A flock of geese take to the air. Academics believe it is the power of flight which has made the species more robust than other animals, enabling under threat flocks to migrate long distances. Photo: PA

By Michael Marshall
13 June 2013

(New Scientist) – Between a quarter and a half of all birds, along with around a third of amphibians and a quarter of corals, are highly vulnerable to climate change. These findings have emerged from the most comprehensive assessment to date of the impact of global warming on life. Its results have led some researchers to warn of the need for unprecedented conservation efforts if we don't cut our emissions.

The new assessment of climate change risk was performed by scientists from the International Union for the Conservation of Nature (IUCN), the organisation that produces the Red List of Threatened Species. "When the Red List was invented, it was long before anyone worried about climate change," says Wendy Foden of the IUCN in Cambridge, UK.

Red List assessments of extinction risk do consider climate change, but in a limited way. The main tools used in these earlier assessments are species distribution models, says Foden. These map out the climate conditions where a species lives now, then estimate how that liveable area will alter as the climate changes. In many cases, species' habitable ranges will move and shrink, putting them at risk.

But that's not enough to assess risk. Some species may be able to cope if their environment changes. Others may be particularly suited to evolving new adaptations that will allow them to acclimatise to the changing environment. And yet more species may simply move to new areas.

Foden and colleagues tried to take all that into account in their new assessment. They considered how quickly species could relocate, and whether they were barriers like mountain ranges in their way. They also examined how rapidly species could evolve. For instance, species that reproduce quickly have a better chance of evolving new adaptations than those that do not.

"If you're a narwhal and only breed once every two years, it's not going to happen," says Foden. Species with low genetic diversity are also slow to evolve.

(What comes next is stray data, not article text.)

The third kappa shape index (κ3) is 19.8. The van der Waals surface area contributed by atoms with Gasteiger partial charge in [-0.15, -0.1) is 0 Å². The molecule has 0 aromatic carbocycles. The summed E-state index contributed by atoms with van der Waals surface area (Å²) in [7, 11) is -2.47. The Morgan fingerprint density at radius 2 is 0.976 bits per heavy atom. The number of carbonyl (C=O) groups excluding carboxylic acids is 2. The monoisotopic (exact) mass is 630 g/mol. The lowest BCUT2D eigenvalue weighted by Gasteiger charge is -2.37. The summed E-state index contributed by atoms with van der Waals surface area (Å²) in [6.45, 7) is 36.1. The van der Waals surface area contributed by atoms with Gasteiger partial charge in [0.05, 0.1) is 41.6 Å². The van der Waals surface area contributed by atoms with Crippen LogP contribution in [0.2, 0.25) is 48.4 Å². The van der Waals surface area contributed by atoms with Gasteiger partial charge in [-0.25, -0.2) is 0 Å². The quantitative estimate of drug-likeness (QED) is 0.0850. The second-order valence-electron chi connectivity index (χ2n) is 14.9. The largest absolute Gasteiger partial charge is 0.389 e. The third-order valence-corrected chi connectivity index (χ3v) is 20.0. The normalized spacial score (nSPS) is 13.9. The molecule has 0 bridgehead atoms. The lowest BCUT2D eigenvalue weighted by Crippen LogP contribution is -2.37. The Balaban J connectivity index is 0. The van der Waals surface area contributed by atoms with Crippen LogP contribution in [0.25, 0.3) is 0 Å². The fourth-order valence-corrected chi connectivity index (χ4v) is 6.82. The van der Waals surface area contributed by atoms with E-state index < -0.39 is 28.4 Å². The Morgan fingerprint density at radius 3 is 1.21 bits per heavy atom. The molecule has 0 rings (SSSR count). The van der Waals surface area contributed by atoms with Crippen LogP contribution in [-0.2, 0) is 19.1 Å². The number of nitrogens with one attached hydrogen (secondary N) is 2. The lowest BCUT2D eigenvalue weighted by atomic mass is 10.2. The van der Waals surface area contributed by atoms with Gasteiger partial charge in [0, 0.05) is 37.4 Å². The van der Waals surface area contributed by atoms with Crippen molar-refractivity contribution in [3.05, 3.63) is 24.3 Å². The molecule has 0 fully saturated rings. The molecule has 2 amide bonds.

"These ideas have been milling around," says Chris Thomas of the University of York in the UK. "But the way they've clarified them will be really helpful."

So far, the team has applied their criteria to all birds, amphibians and corals. Species were classed as highly vulnerable if their local climate is changing rapidly, they are sensitive to these changes, and have little ability to adapt or relocate.

The results make for grim reading. Among birds, 24 to 50 per cent of species are highly vulnerable, according to the team's most optimistic and pessimistic forecasts, as are 22 to 44 per cent of amphibians and 15 to 32 per cent of corals. The figures are similar to those obtained in a 2004 study by Thomas, which estimated that 15 to 37 per cent of species will be "committed to extinction" by 2050 due to climate change (Nature, doi.org/c34wgp). "These are high percentages," says Thomas. […]

"The moment you start thinking about the magnitude of the conservation programme we might need to put in place, it's mind-boggling," Thomas says. [more]

Up to half of all birds threatened by climate change

2 comments:

  1. Dylann Andre said...

    If only each one of us will take part in making a move against climate change, it will surely make a lot of difference. Let us do something for the next generation to still enjoy the beauty of nature and to protect the animals that are slowly getting extinct.  

  2. Gail said...

    It hardly matters. Before the birds and animals and fish go extinct from climate change, we will have eaten them all: http://ngm.nationalgeographic.com/2013/07/songbird-migration/franzen-text  

 

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